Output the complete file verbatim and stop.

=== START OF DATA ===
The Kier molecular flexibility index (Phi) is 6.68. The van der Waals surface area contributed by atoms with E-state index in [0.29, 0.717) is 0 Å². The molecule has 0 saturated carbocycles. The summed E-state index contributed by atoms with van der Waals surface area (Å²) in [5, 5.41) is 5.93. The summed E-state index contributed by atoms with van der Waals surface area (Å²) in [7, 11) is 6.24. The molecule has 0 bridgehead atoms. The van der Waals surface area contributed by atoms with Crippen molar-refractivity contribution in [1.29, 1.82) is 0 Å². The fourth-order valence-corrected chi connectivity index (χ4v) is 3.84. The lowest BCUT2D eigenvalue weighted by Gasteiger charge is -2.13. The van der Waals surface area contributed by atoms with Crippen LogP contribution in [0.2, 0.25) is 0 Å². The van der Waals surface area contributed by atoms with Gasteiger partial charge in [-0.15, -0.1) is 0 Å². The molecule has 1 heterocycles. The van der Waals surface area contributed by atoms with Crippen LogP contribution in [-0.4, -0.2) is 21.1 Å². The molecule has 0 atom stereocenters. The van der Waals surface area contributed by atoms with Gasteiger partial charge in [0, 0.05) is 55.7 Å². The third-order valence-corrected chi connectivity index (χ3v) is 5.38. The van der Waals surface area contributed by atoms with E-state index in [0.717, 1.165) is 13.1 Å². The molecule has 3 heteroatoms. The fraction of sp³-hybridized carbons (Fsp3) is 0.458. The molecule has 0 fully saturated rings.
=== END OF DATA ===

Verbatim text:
The Kier molecular flexibility index (Phi) is 6.68. The van der Waals surface area contributed by atoms with E-state index in [0.29, 0.717) is 0 Å². The molecule has 0 saturated carbocycles. The summed E-state index contributed by atoms with van der Waals surface area (Å²) in [5, 5.41) is 5.93. The summed E-state index contributed by atoms with van der Waals surface area (Å²) in [7, 11) is 6.24. The molecule has 0 bridgehead atoms. The van der Waals surface area contributed by atoms with Crippen molar-refractivity contribution in [1.29, 1.82) is 0 Å². The fourth-order valence-corrected chi connectivity index (χ4v) is 3.84. The lowest BCUT2D eigenvalue weighted by Gasteiger charge is -2.13. The van der Waals surface area contributed by atoms with Crippen LogP contribution in [0.2, 0.25) is 0 Å². The van der Waals surface area contributed by atoms with Gasteiger partial charge in [-0.15, -0.1) is 0 Å². The molecule has 1 heterocycles. The van der Waals surface area contributed by atoms with Crippen LogP contribution in [-0.4, -0.2) is 21.1 Å². The molecule has 0 atom stereocenters. The van der Waals surface area contributed by atoms with Gasteiger partial charge in [0, 0.05) is 55.7 Å². The third-order valence-corrected chi connectivity index (χ3v) is 5.38. The van der Waals surface area contributed by atoms with E-state index in [0.717, 1.165) is 13.1 Å². The molecule has 3 heteroatoms. The fraction of sp³-hybridized carbons (Fsp3) is 0.458. The molecule has 0 fully saturated rings.